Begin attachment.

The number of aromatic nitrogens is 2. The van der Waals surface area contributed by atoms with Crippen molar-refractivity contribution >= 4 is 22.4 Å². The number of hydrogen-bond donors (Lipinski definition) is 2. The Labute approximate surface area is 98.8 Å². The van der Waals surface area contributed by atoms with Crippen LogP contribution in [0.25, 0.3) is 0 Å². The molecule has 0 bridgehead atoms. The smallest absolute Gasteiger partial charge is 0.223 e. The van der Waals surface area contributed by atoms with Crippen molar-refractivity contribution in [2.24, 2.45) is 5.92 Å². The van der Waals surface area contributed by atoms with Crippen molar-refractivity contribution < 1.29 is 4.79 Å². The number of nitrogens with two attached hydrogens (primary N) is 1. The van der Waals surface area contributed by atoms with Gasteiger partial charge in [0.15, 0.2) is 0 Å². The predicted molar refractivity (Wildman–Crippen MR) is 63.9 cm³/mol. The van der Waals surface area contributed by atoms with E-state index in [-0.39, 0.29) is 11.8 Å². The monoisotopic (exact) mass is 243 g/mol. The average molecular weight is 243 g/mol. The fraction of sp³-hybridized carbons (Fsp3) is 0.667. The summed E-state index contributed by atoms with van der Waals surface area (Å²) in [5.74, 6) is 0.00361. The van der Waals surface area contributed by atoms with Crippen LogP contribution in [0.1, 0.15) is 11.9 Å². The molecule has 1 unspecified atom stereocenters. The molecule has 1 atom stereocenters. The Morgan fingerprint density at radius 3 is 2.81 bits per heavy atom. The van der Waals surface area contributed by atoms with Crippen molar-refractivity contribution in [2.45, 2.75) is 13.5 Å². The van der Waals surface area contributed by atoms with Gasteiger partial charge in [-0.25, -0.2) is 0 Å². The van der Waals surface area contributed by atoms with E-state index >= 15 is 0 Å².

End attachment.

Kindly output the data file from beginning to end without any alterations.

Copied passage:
The number of aromatic nitrogens is 2. The van der Waals surface area contributed by atoms with Crippen molar-refractivity contribution >= 4 is 22.4 Å². The number of hydrogen-bond donors (Lipinski definition) is 2. The Labute approximate surface area is 98.8 Å². The van der Waals surface area contributed by atoms with Crippen LogP contribution in [0.25, 0.3) is 0 Å². The molecule has 0 bridgehead atoms. The smallest absolute Gasteiger partial charge is 0.223 e. The van der Waals surface area contributed by atoms with Crippen molar-refractivity contribution in [2.24, 2.45) is 5.92 Å². The van der Waals surface area contributed by atoms with Crippen molar-refractivity contribution < 1.29 is 4.79 Å². The number of nitrogens with two attached hydrogens (primary N) is 1. The van der Waals surface area contributed by atoms with Gasteiger partial charge in [0.15, 0.2) is 0 Å². The predicted molar refractivity (Wildman–Crippen MR) is 63.9 cm³/mol. The van der Waals surface area contributed by atoms with E-state index in [-0.39, 0.29) is 11.8 Å². The monoisotopic (exact) mass is 243 g/mol. The average molecular weight is 243 g/mol. The fraction of sp³-hybridized carbons (Fsp3) is 0.667. The summed E-state index contributed by atoms with van der Waals surface area (Å²) in [5.74, 6) is 0.00361. The van der Waals surface area contributed by atoms with Crippen LogP contribution in [0.1, 0.15) is 11.9 Å². The molecule has 1 unspecified atom stereocenters. The molecule has 1 atom stereocenters. The Morgan fingerprint density at radius 3 is 2.81 bits per heavy atom. The van der Waals surface area contributed by atoms with Crippen molar-refractivity contribution in [2.45, 2.75) is 13.5 Å². The van der Waals surface area contributed by atoms with Gasteiger partial charge in [-0.25, -0.2) is 0 Å². The van der Waals surface area contributed by atoms with E-state index >= 15 is 0 Å².